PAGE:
You may have been wondering what’s happening with the gabares that sail out of La Roque-Gageac on the Dordogne River, now that tourist season is on the horizon. Okay, probably not.
Nevertheless, it’s interesting, so here goes.
First some background, in case you missed the class on gabares in high school. Today’s gabares are reproductions of the 18th century boats that sailed on the Dordogne, carrying cargo down river towards Bergerac and ultimately Bordeaux.
At La Roque-Gageac, a few kilometres north of Daglan, the company Les Gabares Norbert operates three gabares that provide visitors with rides along the river, down to the bridge at Castelnaud and back, with a commentary on the sights as they go. The boats are quite large, able to hold something like 40 people.
Each fall, the boats are hauled out of the river, and each spring they are dropped back in. In this series of photos — taken on Friday by Radio Free Daglan’s chief staff photographer, my wife Jan — you’ll see how it’s done, featuring the flagship of the three-boat fleet, the Norbert.
The first photo shows you the huge crane that actually lifts the gabares into and out of the Dordogne. In the background of the shot, you can see the village of La Roque-Gageac itself, hard against the cliffs that make this village so stunning.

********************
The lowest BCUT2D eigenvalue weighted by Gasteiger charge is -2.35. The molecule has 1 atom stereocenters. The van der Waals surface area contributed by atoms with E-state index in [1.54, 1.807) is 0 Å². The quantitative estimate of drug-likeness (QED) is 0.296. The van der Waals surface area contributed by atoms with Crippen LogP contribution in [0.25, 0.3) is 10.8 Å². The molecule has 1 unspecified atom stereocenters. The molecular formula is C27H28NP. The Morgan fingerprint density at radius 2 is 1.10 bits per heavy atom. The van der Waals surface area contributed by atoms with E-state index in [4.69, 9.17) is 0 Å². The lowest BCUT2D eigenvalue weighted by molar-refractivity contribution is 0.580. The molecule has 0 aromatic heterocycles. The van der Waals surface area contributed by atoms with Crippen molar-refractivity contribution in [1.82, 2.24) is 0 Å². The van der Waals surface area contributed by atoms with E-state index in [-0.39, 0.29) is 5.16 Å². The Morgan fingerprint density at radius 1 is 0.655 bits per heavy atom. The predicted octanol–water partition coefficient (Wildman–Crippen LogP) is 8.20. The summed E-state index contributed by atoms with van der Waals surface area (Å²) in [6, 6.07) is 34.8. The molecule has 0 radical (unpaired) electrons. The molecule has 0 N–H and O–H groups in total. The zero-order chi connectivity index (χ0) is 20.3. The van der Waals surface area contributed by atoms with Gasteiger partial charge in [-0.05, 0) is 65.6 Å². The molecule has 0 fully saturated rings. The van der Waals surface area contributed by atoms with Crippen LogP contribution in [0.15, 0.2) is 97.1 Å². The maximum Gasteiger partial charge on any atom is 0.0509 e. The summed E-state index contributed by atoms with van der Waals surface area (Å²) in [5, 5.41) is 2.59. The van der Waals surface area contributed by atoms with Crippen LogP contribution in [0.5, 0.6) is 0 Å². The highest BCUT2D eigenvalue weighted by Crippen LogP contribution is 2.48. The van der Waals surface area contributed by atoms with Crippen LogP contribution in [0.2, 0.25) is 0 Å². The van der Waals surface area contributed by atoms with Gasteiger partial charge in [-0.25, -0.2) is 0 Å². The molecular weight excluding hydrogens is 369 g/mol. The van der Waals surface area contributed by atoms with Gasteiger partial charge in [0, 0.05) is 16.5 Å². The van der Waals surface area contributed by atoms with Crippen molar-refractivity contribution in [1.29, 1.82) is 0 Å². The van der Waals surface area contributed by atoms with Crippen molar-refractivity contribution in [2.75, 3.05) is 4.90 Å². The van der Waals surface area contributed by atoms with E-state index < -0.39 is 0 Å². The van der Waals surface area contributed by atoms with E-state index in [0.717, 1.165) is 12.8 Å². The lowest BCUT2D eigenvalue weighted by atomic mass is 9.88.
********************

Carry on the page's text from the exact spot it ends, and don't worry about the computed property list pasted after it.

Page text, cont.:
In this next photo, you’ll see the Norbert perched on its trailer, as the workmen start to put straps under the boat, so it can be lifted by the crane.
Carefully, slowly, the crane starts to lift, and the Norbert rises off its trailer.
After gaining some height from the trailer, the crane operator swings the boat slowly out towards the river bank. Two workmen remain on board throughout the operation.
Now, here is the boat almost in position, just past the river bank and ready to be lowered into the gray waters of the Dordogne.
Finally, we have splashdown — the Norbert is now in the river, and the workmen aboard start to fix the lines to hold the boat in place.
As Jan and I drove away from the scene on Friday, headed for some shopping in St. Cyprien, we passed the other two gabares sitting on land just outside the village of La Roque-Gageac. So the work crew still had some work ahead of them. And then, in a few days, the river rides begin.